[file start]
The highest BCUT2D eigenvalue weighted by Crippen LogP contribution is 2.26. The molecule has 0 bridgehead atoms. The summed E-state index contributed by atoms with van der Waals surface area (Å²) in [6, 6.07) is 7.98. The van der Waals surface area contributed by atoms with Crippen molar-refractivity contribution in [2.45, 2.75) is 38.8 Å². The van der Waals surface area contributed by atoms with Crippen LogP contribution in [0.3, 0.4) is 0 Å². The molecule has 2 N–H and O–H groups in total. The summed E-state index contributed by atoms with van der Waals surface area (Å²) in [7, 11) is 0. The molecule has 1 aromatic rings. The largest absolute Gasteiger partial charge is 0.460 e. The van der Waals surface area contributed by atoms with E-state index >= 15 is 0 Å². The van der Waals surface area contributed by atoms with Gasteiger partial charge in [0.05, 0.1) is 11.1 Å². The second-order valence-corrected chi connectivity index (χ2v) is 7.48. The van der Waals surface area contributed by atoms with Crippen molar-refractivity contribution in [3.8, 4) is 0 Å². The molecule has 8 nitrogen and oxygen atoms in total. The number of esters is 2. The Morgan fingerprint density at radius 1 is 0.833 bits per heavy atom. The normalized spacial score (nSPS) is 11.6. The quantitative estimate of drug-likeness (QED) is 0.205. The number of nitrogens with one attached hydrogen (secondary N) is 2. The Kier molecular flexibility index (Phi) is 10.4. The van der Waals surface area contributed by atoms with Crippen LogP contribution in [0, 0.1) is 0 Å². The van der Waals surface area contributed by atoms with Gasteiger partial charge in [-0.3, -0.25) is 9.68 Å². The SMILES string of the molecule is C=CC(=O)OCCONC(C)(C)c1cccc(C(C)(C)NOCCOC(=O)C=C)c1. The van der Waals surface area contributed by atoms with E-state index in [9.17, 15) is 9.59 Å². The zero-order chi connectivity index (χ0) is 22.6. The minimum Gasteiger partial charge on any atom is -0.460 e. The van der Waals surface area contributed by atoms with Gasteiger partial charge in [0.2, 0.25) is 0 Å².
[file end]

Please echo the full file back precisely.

The highest BCUT2D eigenvalue weighted by Crippen LogP contribution is 2.26. The molecule has 0 bridgehead atoms. The summed E-state index contributed by atoms with van der Waals surface area (Å²) in [6, 6.07) is 7.98. The van der Waals surface area contributed by atoms with Crippen molar-refractivity contribution in [2.45, 2.75) is 38.8 Å². The van der Waals surface area contributed by atoms with Crippen LogP contribution in [0.3, 0.4) is 0 Å². The molecule has 2 N–H and O–H groups in total. The summed E-state index contributed by atoms with van der Waals surface area (Å²) in [7, 11) is 0. The molecule has 1 aromatic rings. The largest absolute Gasteiger partial charge is 0.460 e. The van der Waals surface area contributed by atoms with E-state index >= 15 is 0 Å². The van der Waals surface area contributed by atoms with Gasteiger partial charge in [0.05, 0.1) is 11.1 Å². The second-order valence-corrected chi connectivity index (χ2v) is 7.48. The van der Waals surface area contributed by atoms with Crippen molar-refractivity contribution in [3.8, 4) is 0 Å². The molecule has 8 nitrogen and oxygen atoms in total. The number of esters is 2. The Morgan fingerprint density at radius 1 is 0.833 bits per heavy atom. The normalized spacial score (nSPS) is 11.6. The quantitative estimate of drug-likeness (QED) is 0.205. The number of nitrogens with one attached hydrogen (secondary N) is 2. The Kier molecular flexibility index (Phi) is 10.4. The van der Waals surface area contributed by atoms with Crippen LogP contribution in [0, 0.1) is 0 Å². The van der Waals surface area contributed by atoms with Gasteiger partial charge in [-0.3, -0.25) is 9.68 Å². The SMILES string of the molecule is C=CC(=O)OCCONC(C)(C)c1cccc(C(C)(C)NOCCOC(=O)C=C)c1. The van der Waals surface area contributed by atoms with E-state index in [9.17, 15) is 9.59 Å². The zero-order chi connectivity index (χ0) is 22.6. The minimum Gasteiger partial charge on any atom is -0.460 e. The van der Waals surface area contributed by atoms with Gasteiger partial charge in [0.2, 0.25) is 0 Å².